SELF INDULGENT MOVIE/COMIC BOOK NEWS ITEM: Highly acclaimed comics creator Kurt Busiek has made a deal with Working Title films for a movie version of his award-winning, long-running series, “Astro-City.” Busiek actually stopped by the legendary booth K1 in the Small Press Area where I can sometimes be found last night to visit with my frequently plugged here Comic-Con buddy Randy Reynaldo. (He designed the logo for Randy’s Adventure Strip Digest pro-bono around the same time as “Astro-City” started I believe; he didn’t like the old one and Randy was smart enough to accept it.) As far as I noted, Busiek didn’t say a word about it. It’s always the quiet ones.

Also, some news clown/love child of Steve Doocy and Rod Burgundy on the local Fox affiliate was telling Comic-Con guests that “Ghostbusters 3” is a done deal and maybe even already in production. Well, this isn’t a case of rightwing bias leading to utterly false and defamatory news stories on the mother network. It’s just utterly false.

That’s it for now. I’ll see ya when I see ya…

  

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A capery, spy-ey, hobbity, clashy, ghosty midweek movie news

A sprained ankle and other unexciting matters sidelined me yestereday, but now I can use my imposed semi-immobility for bloggy purposes.

* THR is claiming an exclusive that a date has finally been set for the two-part Peter Jackson/Guillermo del Toro collaboration, “The Hobbit.” (That’s with an assist from the late J.R.R. Tolkien, of course.) There was some apparent confusion earlier in the day, but it now looks like the two films will be released in Christmas of 2012 and 2013. That’s a year off from the original plan for the LOTR follow-up/prequel (though LOTR is technically the sequel here). Though this article doesn’t mention it, at least part of the problem was widely supposed to be the decline and fall of MGM.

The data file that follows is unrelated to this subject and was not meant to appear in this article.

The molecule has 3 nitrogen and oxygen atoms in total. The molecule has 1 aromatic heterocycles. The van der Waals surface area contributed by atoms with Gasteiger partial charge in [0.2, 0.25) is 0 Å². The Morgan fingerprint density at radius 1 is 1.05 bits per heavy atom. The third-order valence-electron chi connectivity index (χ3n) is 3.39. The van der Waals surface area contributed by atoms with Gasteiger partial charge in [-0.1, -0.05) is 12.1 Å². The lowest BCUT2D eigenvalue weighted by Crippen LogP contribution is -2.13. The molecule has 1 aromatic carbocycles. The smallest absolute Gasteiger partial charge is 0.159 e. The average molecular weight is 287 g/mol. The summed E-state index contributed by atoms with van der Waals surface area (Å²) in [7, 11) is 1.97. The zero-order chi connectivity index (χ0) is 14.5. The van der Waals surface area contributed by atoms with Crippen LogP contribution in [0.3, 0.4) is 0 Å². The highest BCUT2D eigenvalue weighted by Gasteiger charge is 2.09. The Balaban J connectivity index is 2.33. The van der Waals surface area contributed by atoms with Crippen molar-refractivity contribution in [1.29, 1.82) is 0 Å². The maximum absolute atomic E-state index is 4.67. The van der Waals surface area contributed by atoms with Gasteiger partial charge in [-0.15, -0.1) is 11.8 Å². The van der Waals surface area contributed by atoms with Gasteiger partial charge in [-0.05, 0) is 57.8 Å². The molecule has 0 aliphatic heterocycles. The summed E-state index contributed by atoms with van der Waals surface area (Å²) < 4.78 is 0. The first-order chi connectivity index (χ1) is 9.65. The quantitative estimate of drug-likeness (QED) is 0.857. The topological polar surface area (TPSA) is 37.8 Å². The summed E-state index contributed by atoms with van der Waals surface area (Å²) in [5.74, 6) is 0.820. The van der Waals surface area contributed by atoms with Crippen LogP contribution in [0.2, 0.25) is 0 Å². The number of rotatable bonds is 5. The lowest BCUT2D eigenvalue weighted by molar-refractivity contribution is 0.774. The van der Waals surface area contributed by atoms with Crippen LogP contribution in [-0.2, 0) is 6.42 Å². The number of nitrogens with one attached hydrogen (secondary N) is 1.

* I’m not at all sure how the “poison pill” actually works but it appears that a decision by authorities up in British Columbia — which is, like, part of an entirely different country than ours and everything — will make it easier for Carl Icahn to attempt his hostile takeover of Lionsgate.

* Does anybody really want a “Clash of the Titans” sequel? Well, we’re getting one anyhow.

Clash of the Titans

* Bill Murray is apparently bound and determined to be the proverbial turd in the “Ghostbusters 3” punchbowl. It wasn’t a punch I had my heart set on, in any case, much as I liked the first one.

* Just the day before yesterday I was part of a press round-table with the affable, stylish French director Jean-Pierre Jeunet (“Amelie,” “City of Lost Children”). Someone brought up his adapatation of the acclaimed, fantastical Booker Prize-winning novel, The Life of Pi, a project which the vagaries of movie-making had apparently forced him to give up on. Today, Anne Thompson brings word that it appears that the project has been picked up by another strong directorial hand, Ang Lee.  And, guess what, it’ll be 3-D. Lee’s one of the movies’ great humanists still working, so I’m sure the film won’t be overwhelmed by effects.